2 Corinthians 5
-----New Living Translation (NLT)-----
11. Because we understand our fearful responsibility to the Lord, we work hard to persuade others. God knows we are sincere, and I hope you know this, too. 12. Are we commending ourselves to you again? No, we are giving you a reason to be proud of us, so you can answer those who brag about having a spectacular ministry rather than having a sincere heart. 13. If it seems we are crazy, it is to bring glory to God. And if we are in our right minds, it is for your benefit. 14. Either way, Christ’s love controls us. Since we believe that Christ died for all, we also believe that we have all died to our old life. 15. He died for everyone so that those who receive his new life will no longer live for themselves. Instead, they will live for Christ, who died and was raised for them.
-----New Living Translation (NLT)-----

“God might not call you to a spectacular ministry, but will always call you to a faithful and sincere heart.” (v. 11-12)

Paul lets the Corinthians know that it is more important to have a sincere heart than it is to have a spectacular ministry.  He doesn’t say that spectacular ministries are wrong, just that our focus should be on having a sincere heart.

Jud reminded us that very few ministers will ever be able to work at large congregations.  The facts are simply that most churches are small.  We must measure our success first by having a faithful and sincere heart to God, and to where God has called us to be now.  Jud stated, “At the end of life nobody cares about the ministry scorecard.”

“Stay a little crazy for God” (v. 13)

Paul goes in to say that if what he is doing doesn’t make sense to them it is ok (v. 13).  They are doing things differently so that they can reach people with the message of Christ.

Jud had two great quotes on this point. 
  • Sometimes you have to get down in the mess to help people get back on their feet.
  • Ministry is messy, because sin is messy.

“Compelled by Christ”  (v.14-15)

It doesn’t matter if I appear crazy or if it all makes sense to you.  But what matters is that it is the love of Christ that controls or compels us. We no longer live for ourselves but instead we live and try to love others as Christ loves them.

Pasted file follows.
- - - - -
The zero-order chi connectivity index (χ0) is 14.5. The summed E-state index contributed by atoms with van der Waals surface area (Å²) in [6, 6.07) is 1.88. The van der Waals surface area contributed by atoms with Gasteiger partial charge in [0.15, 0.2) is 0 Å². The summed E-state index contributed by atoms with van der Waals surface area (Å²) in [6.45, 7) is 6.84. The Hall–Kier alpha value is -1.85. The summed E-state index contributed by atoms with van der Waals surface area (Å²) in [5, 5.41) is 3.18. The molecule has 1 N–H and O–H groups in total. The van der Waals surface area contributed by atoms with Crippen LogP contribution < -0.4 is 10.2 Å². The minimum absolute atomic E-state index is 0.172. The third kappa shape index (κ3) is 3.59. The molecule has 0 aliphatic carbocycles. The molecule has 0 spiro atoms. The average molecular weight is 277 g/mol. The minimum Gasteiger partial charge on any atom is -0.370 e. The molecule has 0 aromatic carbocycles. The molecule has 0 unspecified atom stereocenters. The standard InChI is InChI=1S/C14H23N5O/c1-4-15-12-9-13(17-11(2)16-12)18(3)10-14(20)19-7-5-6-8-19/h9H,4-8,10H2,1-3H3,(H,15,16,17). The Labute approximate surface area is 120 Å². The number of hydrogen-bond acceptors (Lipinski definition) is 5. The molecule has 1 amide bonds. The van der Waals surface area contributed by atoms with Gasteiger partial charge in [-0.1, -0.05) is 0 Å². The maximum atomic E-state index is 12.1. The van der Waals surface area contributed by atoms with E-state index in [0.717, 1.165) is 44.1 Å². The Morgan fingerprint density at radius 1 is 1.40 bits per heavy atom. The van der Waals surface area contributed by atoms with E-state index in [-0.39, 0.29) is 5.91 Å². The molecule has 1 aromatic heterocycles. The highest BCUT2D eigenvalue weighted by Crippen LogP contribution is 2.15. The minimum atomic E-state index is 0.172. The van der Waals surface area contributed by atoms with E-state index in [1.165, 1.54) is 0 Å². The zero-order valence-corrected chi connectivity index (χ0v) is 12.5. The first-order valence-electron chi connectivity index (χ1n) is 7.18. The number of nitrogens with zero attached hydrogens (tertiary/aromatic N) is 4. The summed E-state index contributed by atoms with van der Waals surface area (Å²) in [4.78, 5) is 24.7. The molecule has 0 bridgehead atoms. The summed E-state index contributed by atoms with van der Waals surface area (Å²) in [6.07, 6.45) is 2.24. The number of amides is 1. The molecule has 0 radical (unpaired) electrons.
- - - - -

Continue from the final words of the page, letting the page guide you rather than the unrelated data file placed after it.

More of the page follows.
Jud reminded us all that no matter the size of our congregation or ministry,
 “Home is where God calls you to be.”

Have you made where you are home?  How do you fight the conflict between being present where you are and wanting to be more successful? Is there a to be content with where we are and have a holy discontent with the way things are? How do you stay focused on a sincere heart when the world screams we need a spectacular ministry/lifestyle/job/income? 

Monday, June 4, 2012

Maxwell's thoughts on life, #4 CatalystDallas

First, if you would like to read more fully what Maxwell meant with his personal definition of success, which I blogged about a few weeks ago, you can find it here on Maxwell’s blog.  He of course does a much better job with it than I did. 

Here is the fourth thought that Maxwell Shared with us at Catalyst. 

Follow the Rule of Five

The a good way to affectively meet your goals is to "Follow the Rule of Five." 
  • Set a Goal
  • Everyday do Five things that will help you accomplish that goal.

Maxwell gave the analogy of chopping down a tree. If you want to chop down a tree, then every day you should go out into the yard pick up the ax and swing it at the tree five times, put down the ax and go on about your day.  If you will do that, and do that every day, soon the question you begin to ask is “When will the tree fall?” and not “Will the tree fall?” 

Maxwell knew that he wanted to be a writer.  So he developed a Rule of Five to make sure that he became and continued to be a writer.  Every day he: